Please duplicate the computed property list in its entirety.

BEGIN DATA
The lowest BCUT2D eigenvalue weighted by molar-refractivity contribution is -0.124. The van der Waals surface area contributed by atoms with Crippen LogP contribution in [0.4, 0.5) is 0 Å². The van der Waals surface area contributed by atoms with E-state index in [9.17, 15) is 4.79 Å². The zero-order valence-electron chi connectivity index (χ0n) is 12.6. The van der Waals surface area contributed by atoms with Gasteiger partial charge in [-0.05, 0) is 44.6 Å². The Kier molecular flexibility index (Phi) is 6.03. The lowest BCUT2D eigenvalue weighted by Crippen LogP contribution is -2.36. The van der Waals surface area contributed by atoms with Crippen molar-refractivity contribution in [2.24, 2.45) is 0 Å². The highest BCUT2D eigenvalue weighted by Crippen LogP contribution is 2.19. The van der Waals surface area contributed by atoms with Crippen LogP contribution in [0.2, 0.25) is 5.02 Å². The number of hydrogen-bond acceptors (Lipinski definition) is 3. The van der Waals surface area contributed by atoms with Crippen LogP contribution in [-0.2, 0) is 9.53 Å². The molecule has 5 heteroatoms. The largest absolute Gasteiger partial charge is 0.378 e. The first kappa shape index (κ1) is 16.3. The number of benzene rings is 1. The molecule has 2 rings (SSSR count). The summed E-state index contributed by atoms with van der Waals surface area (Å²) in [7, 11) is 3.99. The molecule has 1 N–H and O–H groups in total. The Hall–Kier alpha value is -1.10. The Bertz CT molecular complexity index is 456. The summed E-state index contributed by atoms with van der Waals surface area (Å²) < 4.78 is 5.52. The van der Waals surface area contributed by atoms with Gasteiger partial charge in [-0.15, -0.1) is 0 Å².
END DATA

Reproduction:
The lowest BCUT2D eigenvalue weighted by molar-refractivity contribution is -0.124. The van der Waals surface area contributed by atoms with Crippen LogP contribution in [0.4, 0.5) is 0 Å². The van der Waals surface area contributed by atoms with E-state index in [9.17, 15) is 4.79 Å². The zero-order valence-electron chi connectivity index (χ0n) is 12.6. The van der Waals surface area contributed by atoms with Gasteiger partial charge in [-0.05, 0) is 44.6 Å². The Kier molecular flexibility index (Phi) is 6.03. The lowest BCUT2D eigenvalue weighted by Crippen LogP contribution is -2.36. The van der Waals surface area contributed by atoms with Crippen molar-refractivity contribution in [2.24, 2.45) is 0 Å². The highest BCUT2D eigenvalue weighted by Crippen LogP contribution is 2.19. The van der Waals surface area contributed by atoms with Crippen LogP contribution in [0.2, 0.25) is 5.02 Å². The number of hydrogen-bond acceptors (Lipinski definition) is 3. The van der Waals surface area contributed by atoms with Crippen LogP contribution in [-0.2, 0) is 9.53 Å². The molecule has 5 heteroatoms. The largest absolute Gasteiger partial charge is 0.378 e. The first kappa shape index (κ1) is 16.3. The number of benzene rings is 1. The molecule has 2 rings (SSSR count). The summed E-state index contributed by atoms with van der Waals surface area (Å²) in [7, 11) is 3.99. The molecule has 1 N–H and O–H groups in total. The Hall–Kier alpha value is -1.10. The Bertz CT molecular complexity index is 456. The summed E-state index contributed by atoms with van der Waals surface area (Å²) < 4.78 is 5.52. The van der Waals surface area contributed by atoms with Gasteiger partial charge in [-0.15, -0.1) is 0 Å².